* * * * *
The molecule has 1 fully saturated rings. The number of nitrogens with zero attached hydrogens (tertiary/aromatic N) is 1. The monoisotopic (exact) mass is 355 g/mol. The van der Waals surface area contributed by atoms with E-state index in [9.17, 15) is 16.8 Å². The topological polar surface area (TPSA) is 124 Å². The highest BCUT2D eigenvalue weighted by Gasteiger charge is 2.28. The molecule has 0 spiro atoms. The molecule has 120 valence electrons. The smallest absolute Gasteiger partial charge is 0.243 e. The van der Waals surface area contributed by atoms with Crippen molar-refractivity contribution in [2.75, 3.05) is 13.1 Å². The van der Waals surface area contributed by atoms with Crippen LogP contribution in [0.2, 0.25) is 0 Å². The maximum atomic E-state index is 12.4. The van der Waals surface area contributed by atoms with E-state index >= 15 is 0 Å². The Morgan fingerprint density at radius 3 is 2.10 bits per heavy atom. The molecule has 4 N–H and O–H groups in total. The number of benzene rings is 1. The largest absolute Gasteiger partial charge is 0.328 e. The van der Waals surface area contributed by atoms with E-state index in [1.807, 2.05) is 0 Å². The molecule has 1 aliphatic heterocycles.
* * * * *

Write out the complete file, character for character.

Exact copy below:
The molecule has 1 fully saturated rings. The number of nitrogens with zero attached hydrogens (tertiary/aromatic N) is 1. The monoisotopic (exact) mass is 355 g/mol. The van der Waals surface area contributed by atoms with E-state index in [9.17, 15) is 16.8 Å². The topological polar surface area (TPSA) is 124 Å². The highest BCUT2D eigenvalue weighted by Gasteiger charge is 2.28. The molecule has 0 spiro atoms. The molecule has 120 valence electrons. The smallest absolute Gasteiger partial charge is 0.243 e. The van der Waals surface area contributed by atoms with Crippen molar-refractivity contribution in [2.75, 3.05) is 13.1 Å². The van der Waals surface area contributed by atoms with Crippen LogP contribution in [0.2, 0.25) is 0 Å². The maximum atomic E-state index is 12.4. The van der Waals surface area contributed by atoms with E-state index >= 15 is 0 Å². The Morgan fingerprint density at radius 3 is 2.10 bits per heavy atom. The molecule has 4 N–H and O–H groups in total. The number of benzene rings is 1. The largest absolute Gasteiger partial charge is 0.328 e. The van der Waals surface area contributed by atoms with E-state index in [1.807, 2.05) is 0 Å². The molecule has 1 aliphatic heterocycles.